College Sports Takes A Few Hits
MELISSA BLOCK, host:
This is ALL THINGS CONSIDERED from NPR News. I'm Melissa Block.
MICHELE NORRIS, host:
And I'm Michele Norris.
It was supposed to be a great week for the NCAA. Final Four basketball games start tomorrow, but college sports took a few blows this week. And the allegations of foul play went beyond basketball. The Ohio State football coach will sit out five games for helping to cover up NCAA violations. The CEO of the Fiesta Bowl was fired for financial misdealings.
Also this week, a profile on HBO's Real Sports allege widespread corruption on almost all levels of big-time college athletics. That includes claims from former Auburn football players, four of them, that they were paid by boosters.
Pat Forde is national college sports columnist for ESPN.com and he is already down in Houston for the Final Four and he joins us on the line from there now. Welcome to the program.
Mr. PAT FORDE (National College Sports Columnist, ESPN.com): Thank you. Glad to be with you.
BLOCK: Let's begin, if we can, with the allegations by the four Auburn players. The school quickly denied everything but it sounds like the story will not go away. It seems like it has legs.
Mr. FORDE: Oh, absolutely. I mean, you know, these are on the record, on camera, by name interviews where these guys are alleging they were paid fairly systematically by boosters and coaches, you know, in exchange for either commitments of for making big plays in big games. And, you know, given what -the microscope that Auburn already has been under, going back to the Cameron Newton investigation during the football season, I think that this will only intensify the scrutiny on Auburn.
BLOCK: And while we're talking about football, we mentioned the problems of the Fiesta Bowl. It's now in danger of being dumped from the bowl championship series after this rather embarrassing episode. We should say here that the BCS is a separate organization from the NCAA, but in the end, could the Fiesta Bowl get dumped? What does this mean for other bowls?
Mr. FORDE: Yeah, absolutely. You know, the BCS is its own strange cartel that operates somewhat independently of the NCAA, but it is a college sport that's sanctioned by the NCAA college football. And, you know, I think that it's a very serious crack in the BCS foundation. I mean, I think there have already been a lot of problems with the way the BCS conducts itself.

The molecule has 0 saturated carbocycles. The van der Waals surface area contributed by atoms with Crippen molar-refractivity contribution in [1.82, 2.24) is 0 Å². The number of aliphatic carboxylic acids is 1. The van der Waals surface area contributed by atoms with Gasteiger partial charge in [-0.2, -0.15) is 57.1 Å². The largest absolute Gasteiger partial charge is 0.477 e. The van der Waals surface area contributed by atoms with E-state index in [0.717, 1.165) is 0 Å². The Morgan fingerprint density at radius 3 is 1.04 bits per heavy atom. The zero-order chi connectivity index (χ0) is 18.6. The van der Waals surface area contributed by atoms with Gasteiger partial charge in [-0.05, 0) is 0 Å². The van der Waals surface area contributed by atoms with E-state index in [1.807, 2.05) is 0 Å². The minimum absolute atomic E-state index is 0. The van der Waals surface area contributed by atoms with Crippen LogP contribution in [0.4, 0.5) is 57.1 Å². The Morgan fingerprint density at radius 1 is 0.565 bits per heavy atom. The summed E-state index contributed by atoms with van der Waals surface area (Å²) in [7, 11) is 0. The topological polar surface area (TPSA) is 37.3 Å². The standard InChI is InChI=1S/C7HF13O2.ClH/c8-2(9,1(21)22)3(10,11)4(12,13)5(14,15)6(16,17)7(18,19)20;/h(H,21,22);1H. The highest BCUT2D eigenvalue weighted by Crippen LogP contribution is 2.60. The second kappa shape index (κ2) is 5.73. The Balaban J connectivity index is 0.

And then just the fact that it is the de facto championship mechanism for college football, it's a very unpopular one, I think, with most of the fans out there. Now, if they believe in addition to it being an illogical one it's also a corrupt one, there may finally be a movement to disband the BCS.
BLOCK: You know, Mr. Forde, these college athletic programs are big money making enterprises and I'm wondering here if that's part of the problem, that in the pursuit of cash, along with the pursuit of victory, if it creates all kinds of unseemly incentives?
Mr. FORDE: Oh, certainly, there's no doubt about it. I mean, you know, the fact is college football is a huge moneymaker, and a certain number of programs in college basketball and a few others. They, overall, most schools lose money on college sports, but you can make tens of millions on the two big glamour sports if you're very successful in running it, you know, in a profitable manner. And there's no doubt that that's the driving force behind most of what you see going on.
Salaries for coaches have risen astronomically. The amount of money that's spent on facilities for athletics is probably extremely out of whack compared to what's spent on academic pursuits. If you want to compare salaries between athletic figures and academic figures, I think that would be an unpopular thing on most campuses as well.
BLOCK: We'll have to leave it there, Pat. We'll have to leave it there. That's Pat Forde, he's a national college sports columnist for EPSN.com.
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